The concept has been endorsed by a broad range of stakeholders, including privacy advocates, companies and expert commissions. In Germany, for example, the data ethics commission and the commission competition law 4.0 have recommended further exploring data trusts, and the government is incorporating the concept into its data strategy.
There is no common understanding yet what consumer data trusts are and what they do. In order for them to address the problems mentioned, it is helpful to use as a working definition: consumer data trusts are intermediaries that aggregate consumers’ interests and represent them vis-à-vis data-using organizations. Data trusts use more technical and legal expertise, as well as greater bargaining power, to negotiate with organizations on the conditions of data use to achieve better outcomes than those that individual consumers can achieve. To achieve their consumer-oriented mission, data trusts should be able to assign access rights, audit data practices, and support enforcement. They may or may not need to hold data…(More)”.
Foreword by Professor Sir Ian Diamond: “I am delighted to introduce the UK Statistics Authority’s new Centre for Applied Data Ethics which we committed to establishing in the UK Statistics Authority’s five-year strategy published last year. Being able to show that researchers, statisticians and analysts have not only considered how they can use data but also how they should use data from an ethical perspective is vital to ensuring public acceptability around the use of data for research and statistical purposes. For this reason, I believe that it is important that as the UK’s national statistical institute, we play a lead role in providing statisticians, researchers and analysts with applied sources of advice, guidance and other tools to help them ensure they use data in ethically appropriate ways. I have therefore established the UK Statistics Authority’s Centre for Applied Data Ethics with the aim of being recognised as world-leaders in the practical application of data ethics for statistics and research.
The new Centre will build on the excellent work of the National Statistician’s Data Ethics Advisory Committee that will continue to provide me with valuable independent data ethics advice and assurance about the collection and use of data for research and statistics.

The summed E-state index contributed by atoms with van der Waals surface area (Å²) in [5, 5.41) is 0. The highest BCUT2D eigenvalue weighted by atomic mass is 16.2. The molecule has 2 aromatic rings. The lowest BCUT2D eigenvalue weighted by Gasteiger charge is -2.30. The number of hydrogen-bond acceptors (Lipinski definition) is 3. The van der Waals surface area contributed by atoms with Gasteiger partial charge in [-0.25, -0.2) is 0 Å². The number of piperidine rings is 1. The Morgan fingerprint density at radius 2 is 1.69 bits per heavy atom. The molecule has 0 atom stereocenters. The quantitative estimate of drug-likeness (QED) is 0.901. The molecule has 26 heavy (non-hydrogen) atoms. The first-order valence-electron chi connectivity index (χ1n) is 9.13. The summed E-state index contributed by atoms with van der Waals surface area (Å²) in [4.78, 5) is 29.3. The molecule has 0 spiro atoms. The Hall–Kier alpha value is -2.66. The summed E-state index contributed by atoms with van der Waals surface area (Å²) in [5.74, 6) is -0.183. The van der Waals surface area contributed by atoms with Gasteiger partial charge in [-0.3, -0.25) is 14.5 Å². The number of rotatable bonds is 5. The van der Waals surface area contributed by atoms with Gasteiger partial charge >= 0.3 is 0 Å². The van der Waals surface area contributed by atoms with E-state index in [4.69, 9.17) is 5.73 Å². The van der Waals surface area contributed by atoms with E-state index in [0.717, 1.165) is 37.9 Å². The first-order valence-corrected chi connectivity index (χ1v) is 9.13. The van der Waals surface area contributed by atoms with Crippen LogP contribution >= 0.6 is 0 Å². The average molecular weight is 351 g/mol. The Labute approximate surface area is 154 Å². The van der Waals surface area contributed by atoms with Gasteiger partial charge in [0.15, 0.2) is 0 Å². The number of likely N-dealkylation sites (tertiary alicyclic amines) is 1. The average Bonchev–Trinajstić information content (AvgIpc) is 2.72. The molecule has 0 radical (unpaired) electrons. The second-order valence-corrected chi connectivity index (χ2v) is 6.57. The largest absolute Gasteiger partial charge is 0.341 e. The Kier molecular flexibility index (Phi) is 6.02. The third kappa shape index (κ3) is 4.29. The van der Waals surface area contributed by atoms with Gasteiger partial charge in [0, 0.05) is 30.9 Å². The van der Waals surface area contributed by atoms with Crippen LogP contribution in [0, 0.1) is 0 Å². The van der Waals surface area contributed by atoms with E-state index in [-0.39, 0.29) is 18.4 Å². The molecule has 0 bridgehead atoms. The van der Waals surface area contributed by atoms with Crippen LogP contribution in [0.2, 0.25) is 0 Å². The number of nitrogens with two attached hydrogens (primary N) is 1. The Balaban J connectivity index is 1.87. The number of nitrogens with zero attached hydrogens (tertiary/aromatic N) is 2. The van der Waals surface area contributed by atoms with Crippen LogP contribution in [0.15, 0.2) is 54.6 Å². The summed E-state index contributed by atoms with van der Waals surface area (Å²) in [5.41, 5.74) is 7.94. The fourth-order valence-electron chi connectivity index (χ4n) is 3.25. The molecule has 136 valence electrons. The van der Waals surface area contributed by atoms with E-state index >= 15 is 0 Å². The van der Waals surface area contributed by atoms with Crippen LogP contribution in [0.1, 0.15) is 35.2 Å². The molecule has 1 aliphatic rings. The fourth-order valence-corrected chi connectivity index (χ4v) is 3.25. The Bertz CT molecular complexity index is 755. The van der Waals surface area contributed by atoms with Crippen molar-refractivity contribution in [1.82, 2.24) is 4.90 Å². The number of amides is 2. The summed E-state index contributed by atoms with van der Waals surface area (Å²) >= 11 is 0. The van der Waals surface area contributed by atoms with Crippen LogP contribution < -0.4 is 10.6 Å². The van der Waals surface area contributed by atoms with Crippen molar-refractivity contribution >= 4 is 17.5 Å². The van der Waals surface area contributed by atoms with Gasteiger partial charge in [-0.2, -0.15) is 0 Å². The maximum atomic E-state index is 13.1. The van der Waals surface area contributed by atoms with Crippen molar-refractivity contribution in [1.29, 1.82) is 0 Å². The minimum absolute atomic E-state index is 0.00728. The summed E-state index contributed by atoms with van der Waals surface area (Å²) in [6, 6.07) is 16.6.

The significant role the analytical community across Government and beyond has played in informing the response to the ongoing Covid-19 pandemic highlights the importance of using data in new ways to produce timely statistics, research and analysis to inform the important policy questions of the day. Demonstrating how we apply the principles of good data ethics is an important part of this and is a key enabler, and safeguard, to unlock the power of data for better research and statistics for the public good. By focussing our efforts on providing practical data ethics support and guidance to researchers collecting and using data, the Centre for Applied Data Ethics will help the UK Statistics Authority to meet its strategic objectives of producing statistics for the public good to inform the UK, improve lives and build for the future….(More)”.
Paper by James Pow: “There are two important dimensions to the membership of mini-publics that are distinct from the membership of conventional representative institutions: the selection mechanism (sortition) and the profile of the body’s eligible membership (‘ordinary’ citizens). This article examines the effects of these design features on perceived legitimacy. A survey experiment in the deeply divided context of Northern Ireland finds no evidence that variation in mini-public selection features has an overall effect on perceived legitimacy, but there are important individual-level differences….(More)”.
Paper by Sophie Stalla-Bourdillon, Laura Carmichael and Alexsis Wintour: “Independent data stewardship remains a core component of good data governance practice. Yet, there is a need for more robust independent data stewardship models that are able to oversee data-driven, multi-party data sharing, usage and re-usage, which can better incorporate citizen representation, especially in relation to personal data. We propose that data foundations—inspired by Channel Islands’ foundations laws—provide a workable model for good data governance not only in the Channel Islands, but also elsewhere. A key advantage of this model—in addition to leveraging existing legislation and building on established precedent—is the statutory role of the guardian that is a unique requirement in the Channel Islands, and when interpreted in a data governance model provides the independent data steward. The principal purpose for this paper, therefore, is to demonstrate why data foundations are well suited to the needs of data sharing initiatives. We further examine how data foundations could be established in practice—and provide key design principles that should be used to guide the design and development of any data foundation….(More)”.